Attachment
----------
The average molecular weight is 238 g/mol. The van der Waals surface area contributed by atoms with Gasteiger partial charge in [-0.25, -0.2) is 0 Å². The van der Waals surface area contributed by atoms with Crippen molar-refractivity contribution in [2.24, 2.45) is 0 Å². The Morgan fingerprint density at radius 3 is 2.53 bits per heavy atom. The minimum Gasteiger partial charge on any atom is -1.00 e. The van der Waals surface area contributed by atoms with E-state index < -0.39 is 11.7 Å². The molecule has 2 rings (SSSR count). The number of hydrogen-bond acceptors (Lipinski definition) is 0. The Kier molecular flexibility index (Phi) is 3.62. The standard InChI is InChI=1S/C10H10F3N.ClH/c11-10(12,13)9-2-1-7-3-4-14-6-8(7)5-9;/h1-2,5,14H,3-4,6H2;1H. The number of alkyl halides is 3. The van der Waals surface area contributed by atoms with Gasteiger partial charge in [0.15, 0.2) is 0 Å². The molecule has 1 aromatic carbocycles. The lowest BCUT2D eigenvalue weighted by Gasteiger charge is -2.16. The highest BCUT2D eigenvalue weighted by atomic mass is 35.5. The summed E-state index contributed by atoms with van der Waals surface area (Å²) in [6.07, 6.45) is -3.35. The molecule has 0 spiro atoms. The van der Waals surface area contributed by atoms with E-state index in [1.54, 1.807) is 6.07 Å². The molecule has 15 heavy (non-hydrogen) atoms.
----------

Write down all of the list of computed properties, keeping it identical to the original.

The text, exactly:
The average molecular weight is 238 g/mol. The van der Waals surface area contributed by atoms with Gasteiger partial charge in [-0.25, -0.2) is 0 Å². The van der Waals surface area contributed by atoms with Crippen molar-refractivity contribution in [2.24, 2.45) is 0 Å². The Morgan fingerprint density at radius 3 is 2.53 bits per heavy atom. The minimum Gasteiger partial charge on any atom is -1.00 e. The van der Waals surface area contributed by atoms with E-state index < -0.39 is 11.7 Å². The molecule has 2 rings (SSSR count). The number of hydrogen-bond acceptors (Lipinski definition) is 0. The Kier molecular flexibility index (Phi) is 3.62. The standard InChI is InChI=1S/C10H10F3N.ClH/c11-10(12,13)9-2-1-7-3-4-14-6-8(7)5-9;/h1-2,5,14H,3-4,6H2;1H. The number of alkyl halides is 3. The van der Waals surface area contributed by atoms with Gasteiger partial charge in [0.15, 0.2) is 0 Å². The molecule has 1 aromatic carbocycles. The lowest BCUT2D eigenvalue weighted by Gasteiger charge is -2.16. The highest BCUT2D eigenvalue weighted by atomic mass is 35.5. The summed E-state index contributed by atoms with van der Waals surface area (Å²) in [6.07, 6.45) is -3.35. The molecule has 0 spiro atoms. The van der Waals surface area contributed by atoms with E-state index in [1.54, 1.807) is 6.07 Å². The molecule has 15 heavy (non-hydrogen) atoms.